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Theology Within the Patient–Clinician Relationship 

Theology Within the Patient–Clinician Relationship
Chapter:
Theology Within the Patient–Clinician Relationship
Author(s):

Michael J. Balboni

, and Tracy A. Balboni

DOI:
10.1093/med/9780199325764.003.0010
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date: 18 August 2019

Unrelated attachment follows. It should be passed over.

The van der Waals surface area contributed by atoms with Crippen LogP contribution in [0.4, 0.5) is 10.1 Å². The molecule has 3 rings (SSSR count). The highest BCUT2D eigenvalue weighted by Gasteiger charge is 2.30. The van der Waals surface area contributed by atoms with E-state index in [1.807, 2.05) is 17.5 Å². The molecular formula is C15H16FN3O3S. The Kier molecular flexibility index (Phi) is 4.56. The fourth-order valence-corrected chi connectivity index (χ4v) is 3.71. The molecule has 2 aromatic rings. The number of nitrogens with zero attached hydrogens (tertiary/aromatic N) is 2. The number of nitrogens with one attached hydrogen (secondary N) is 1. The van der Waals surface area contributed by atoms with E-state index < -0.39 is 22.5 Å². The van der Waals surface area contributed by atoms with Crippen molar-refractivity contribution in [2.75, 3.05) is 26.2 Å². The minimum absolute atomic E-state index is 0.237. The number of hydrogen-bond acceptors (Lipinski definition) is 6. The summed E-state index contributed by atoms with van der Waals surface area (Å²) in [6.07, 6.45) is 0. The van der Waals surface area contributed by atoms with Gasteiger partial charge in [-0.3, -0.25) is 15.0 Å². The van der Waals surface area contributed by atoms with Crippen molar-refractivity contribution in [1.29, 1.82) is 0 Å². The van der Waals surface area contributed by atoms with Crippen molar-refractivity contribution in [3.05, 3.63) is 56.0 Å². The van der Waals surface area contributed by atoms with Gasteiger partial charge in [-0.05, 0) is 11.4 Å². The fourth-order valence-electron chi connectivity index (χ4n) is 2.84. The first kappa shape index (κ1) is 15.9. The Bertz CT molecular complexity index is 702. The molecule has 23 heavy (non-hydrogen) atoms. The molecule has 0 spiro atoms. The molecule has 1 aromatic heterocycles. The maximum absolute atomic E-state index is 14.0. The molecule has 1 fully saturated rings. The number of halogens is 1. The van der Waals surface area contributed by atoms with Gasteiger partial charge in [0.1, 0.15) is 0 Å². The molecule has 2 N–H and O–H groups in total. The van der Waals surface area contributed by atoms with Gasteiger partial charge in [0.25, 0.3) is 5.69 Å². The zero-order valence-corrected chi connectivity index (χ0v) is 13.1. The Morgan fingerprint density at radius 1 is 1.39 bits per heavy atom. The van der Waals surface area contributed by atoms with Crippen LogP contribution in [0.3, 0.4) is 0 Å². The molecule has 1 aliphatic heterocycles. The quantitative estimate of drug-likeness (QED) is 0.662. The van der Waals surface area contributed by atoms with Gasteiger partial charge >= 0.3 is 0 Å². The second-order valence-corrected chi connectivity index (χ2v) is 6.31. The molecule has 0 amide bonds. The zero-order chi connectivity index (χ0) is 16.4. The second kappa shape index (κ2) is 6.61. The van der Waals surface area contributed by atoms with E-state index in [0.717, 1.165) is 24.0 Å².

This chapter describes how there are distinct theological beliefs about the essence of personhood and that these views inform how clinicians inevitably see and engage patients. Dichotomizing the person into immaterial and material is at its root a claim concerning the essence of personhood, and this ultimately implies an underlying religious-like position concerning the presence or absence of a soul. While the intention of the sacred–secular divide was intended to create a neutral and nonreligious sphere, counterevidence suggests that this bifurcated structure is itself based on an unverifiable, religious-like position about human essence. Understanding these aspects of personhood in radical separation and independence has led to an imagining of the patient–clinician relationship in nonrelational terms focused predominantly on the material body. The chapter unearths implicit beliefs within this practice that are essentially theological, concerning the nature of personhood.

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